There are few ecosystems in the sea left in a natural state where all parts of the system are protected from the many ways people interfere with the sea. Of course we mean not only fish! Marine reserves benefit the smallest bryozoan as well as the largest ocean travellers. A thriving marine environment also influences life on land. At the Poor Knights large predators like kingfish drive smaller fish and krill shoals to the surface, which in turn are fed on by Buller's Shearwater who return to their burrows on the islands to feed their young. Here their burrows are shared by the ancient and rare tuatara. The seabirds that nest on the Poor Knights are doing a lot better than those on many other offshore islands, where seabird nesting colonies are declining.
Within a marine reserve, the ecosystem structure is left to its own balance with large kaimoana still part of the picture. The flow on effects of whole ecosystem protection are numerous and unpredictable from one marine reserve to the next. The famous example being Leigh Marine Reserve's kina (sea urchin) dominated rocky reef barrens. Within 8 years of full protection over 30% of the rocky reef had transformed from bare rocks to kelp forests, teeming with species that were not often seen before protection.
In marine reserves breeding retains more genetic diversity which adds resilience to populations. In the event of disease or change in the environment greater genetic diversity gives the best chance for populations to adapt and survive.
The combined biodiversity benefits of marine reserves could also be called ecological restoration. By doing nothing (as opposed to continued fishing etc) we can see a degraded marine environment return close to it's pre-human abundance, all within one lifetime. It is a lot trickier on land where just leaving a piece of land often results in pest invasion.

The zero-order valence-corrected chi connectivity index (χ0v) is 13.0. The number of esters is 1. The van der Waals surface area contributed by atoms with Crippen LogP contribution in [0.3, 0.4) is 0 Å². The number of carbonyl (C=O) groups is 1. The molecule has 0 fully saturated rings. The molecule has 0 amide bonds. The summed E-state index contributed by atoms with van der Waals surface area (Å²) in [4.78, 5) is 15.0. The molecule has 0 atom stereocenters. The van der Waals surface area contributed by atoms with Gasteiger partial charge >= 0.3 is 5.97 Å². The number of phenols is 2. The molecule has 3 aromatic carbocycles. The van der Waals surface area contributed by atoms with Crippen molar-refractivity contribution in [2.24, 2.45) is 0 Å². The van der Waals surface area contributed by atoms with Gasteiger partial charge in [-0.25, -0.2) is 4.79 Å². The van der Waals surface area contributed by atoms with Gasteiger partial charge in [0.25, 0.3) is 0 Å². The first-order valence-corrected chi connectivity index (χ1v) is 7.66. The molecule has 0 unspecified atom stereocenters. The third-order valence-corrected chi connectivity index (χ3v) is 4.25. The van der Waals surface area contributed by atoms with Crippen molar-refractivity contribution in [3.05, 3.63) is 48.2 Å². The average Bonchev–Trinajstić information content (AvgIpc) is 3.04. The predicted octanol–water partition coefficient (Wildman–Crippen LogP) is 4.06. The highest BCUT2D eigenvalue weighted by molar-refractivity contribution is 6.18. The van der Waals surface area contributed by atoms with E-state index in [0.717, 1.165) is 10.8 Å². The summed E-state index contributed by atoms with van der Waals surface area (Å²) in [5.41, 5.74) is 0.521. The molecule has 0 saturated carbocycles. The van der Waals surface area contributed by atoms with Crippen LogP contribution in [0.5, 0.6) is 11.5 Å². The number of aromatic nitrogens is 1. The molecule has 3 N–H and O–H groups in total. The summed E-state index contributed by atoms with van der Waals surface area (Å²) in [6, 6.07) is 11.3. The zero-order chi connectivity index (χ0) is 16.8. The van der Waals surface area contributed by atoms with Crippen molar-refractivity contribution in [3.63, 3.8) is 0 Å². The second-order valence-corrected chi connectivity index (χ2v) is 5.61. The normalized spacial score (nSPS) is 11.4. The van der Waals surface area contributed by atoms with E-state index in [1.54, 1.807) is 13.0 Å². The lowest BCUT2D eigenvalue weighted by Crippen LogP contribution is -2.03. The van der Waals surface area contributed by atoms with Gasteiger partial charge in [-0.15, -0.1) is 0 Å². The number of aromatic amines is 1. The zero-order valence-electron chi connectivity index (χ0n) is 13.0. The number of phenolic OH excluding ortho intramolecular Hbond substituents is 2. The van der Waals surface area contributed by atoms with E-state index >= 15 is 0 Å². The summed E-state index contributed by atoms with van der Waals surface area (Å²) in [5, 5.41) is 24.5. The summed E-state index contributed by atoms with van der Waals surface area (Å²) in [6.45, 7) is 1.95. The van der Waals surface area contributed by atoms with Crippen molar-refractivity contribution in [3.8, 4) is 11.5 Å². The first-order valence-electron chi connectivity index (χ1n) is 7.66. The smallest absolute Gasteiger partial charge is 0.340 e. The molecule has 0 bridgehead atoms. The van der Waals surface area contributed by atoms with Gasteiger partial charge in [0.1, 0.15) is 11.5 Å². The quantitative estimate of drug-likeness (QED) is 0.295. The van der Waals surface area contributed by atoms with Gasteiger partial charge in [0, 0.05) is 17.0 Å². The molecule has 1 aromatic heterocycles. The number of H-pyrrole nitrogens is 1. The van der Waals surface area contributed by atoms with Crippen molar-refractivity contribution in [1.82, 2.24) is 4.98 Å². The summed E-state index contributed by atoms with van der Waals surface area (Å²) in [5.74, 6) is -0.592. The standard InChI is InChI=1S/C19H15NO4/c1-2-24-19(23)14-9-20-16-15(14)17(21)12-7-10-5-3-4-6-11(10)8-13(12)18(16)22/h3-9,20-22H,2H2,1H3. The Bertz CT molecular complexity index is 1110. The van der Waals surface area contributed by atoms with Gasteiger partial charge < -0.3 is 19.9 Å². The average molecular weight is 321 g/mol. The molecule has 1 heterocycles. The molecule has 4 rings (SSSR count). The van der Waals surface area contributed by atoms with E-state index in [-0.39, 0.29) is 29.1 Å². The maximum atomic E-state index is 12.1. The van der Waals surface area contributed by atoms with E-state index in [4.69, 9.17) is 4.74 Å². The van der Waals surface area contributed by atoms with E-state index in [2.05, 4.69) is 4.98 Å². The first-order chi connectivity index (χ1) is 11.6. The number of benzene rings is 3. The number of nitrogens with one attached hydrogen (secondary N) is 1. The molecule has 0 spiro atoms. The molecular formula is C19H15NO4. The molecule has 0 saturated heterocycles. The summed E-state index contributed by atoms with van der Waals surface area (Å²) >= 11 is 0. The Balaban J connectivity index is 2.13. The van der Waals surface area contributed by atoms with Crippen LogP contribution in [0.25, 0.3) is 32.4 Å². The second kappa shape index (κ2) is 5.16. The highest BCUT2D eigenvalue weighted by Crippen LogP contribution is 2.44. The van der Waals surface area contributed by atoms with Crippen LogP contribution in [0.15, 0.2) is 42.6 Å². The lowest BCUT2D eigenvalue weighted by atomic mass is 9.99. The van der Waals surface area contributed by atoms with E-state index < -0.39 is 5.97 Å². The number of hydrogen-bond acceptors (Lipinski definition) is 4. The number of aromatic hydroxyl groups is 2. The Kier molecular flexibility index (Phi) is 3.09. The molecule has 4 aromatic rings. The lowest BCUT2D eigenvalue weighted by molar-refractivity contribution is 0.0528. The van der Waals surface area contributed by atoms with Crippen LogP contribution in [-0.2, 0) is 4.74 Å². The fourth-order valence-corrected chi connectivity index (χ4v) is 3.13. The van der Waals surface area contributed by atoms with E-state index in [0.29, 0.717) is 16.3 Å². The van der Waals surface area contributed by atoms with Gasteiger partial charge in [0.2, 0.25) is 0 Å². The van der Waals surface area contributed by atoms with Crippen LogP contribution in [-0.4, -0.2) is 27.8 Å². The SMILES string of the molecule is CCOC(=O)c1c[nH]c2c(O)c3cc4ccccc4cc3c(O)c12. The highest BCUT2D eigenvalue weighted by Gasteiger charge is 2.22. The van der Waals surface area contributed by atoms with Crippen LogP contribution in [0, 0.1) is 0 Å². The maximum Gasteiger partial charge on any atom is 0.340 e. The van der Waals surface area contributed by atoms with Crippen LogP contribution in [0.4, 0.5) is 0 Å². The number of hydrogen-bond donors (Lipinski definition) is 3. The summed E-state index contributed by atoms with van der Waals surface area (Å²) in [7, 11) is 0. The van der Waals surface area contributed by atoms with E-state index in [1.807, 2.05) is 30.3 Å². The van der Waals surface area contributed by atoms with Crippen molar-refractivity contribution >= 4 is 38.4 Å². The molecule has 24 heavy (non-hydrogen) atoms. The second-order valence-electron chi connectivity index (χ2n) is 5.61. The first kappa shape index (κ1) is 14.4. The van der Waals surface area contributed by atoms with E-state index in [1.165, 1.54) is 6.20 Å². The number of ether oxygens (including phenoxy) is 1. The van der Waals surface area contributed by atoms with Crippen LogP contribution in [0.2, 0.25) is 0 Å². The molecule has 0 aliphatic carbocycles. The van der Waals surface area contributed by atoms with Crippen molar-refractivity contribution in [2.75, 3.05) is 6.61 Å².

The creation of five North Island east coast no-take areas has resulted in at least 14 times more legal sized snapper found within these areas than within the neighbouring rocky reefs. And this is in despite of snapper being a transient species.If this could be translated to fishing effort needed to catch your limit in snapper, what normally may take 3 hours (which would be pretty good going in most areas), the abundance of the marine reserve would have you fill your bag in less than 13 minutes!
Scientists initiated the first marine reserves in NZ to provide a control against which change can be measured. All of NZ's mainland marine reserves could be considered small (eg less than 50,000 ha) as they protect only a small part of their transient species' ranges. Yet, from these we have learnt so much. There are hundreds of studies comparing ecosystem structure, food webs, ecosystem resilience, abundance and behaviour inside and outside the reserves, giving us insight into the amount of change caused by widespread human interference. This provision of a benchmark enables us to 'ground truth' any modelling on the effects of our marine and fisheries management, essential to ensuring sustainable fisheries.
Maintaining a baseline
In social consciousness, our baselines of what is normal and acceptable changes from generation to generation. In the case of fishing, our baselines have been sliding towards smaller and smaller fish being the norm. Some call this the slow motion disaster. Marine reserves give us a face to face reminder of what should be considered 'normal' in biodiversity terms.
Education & inspiration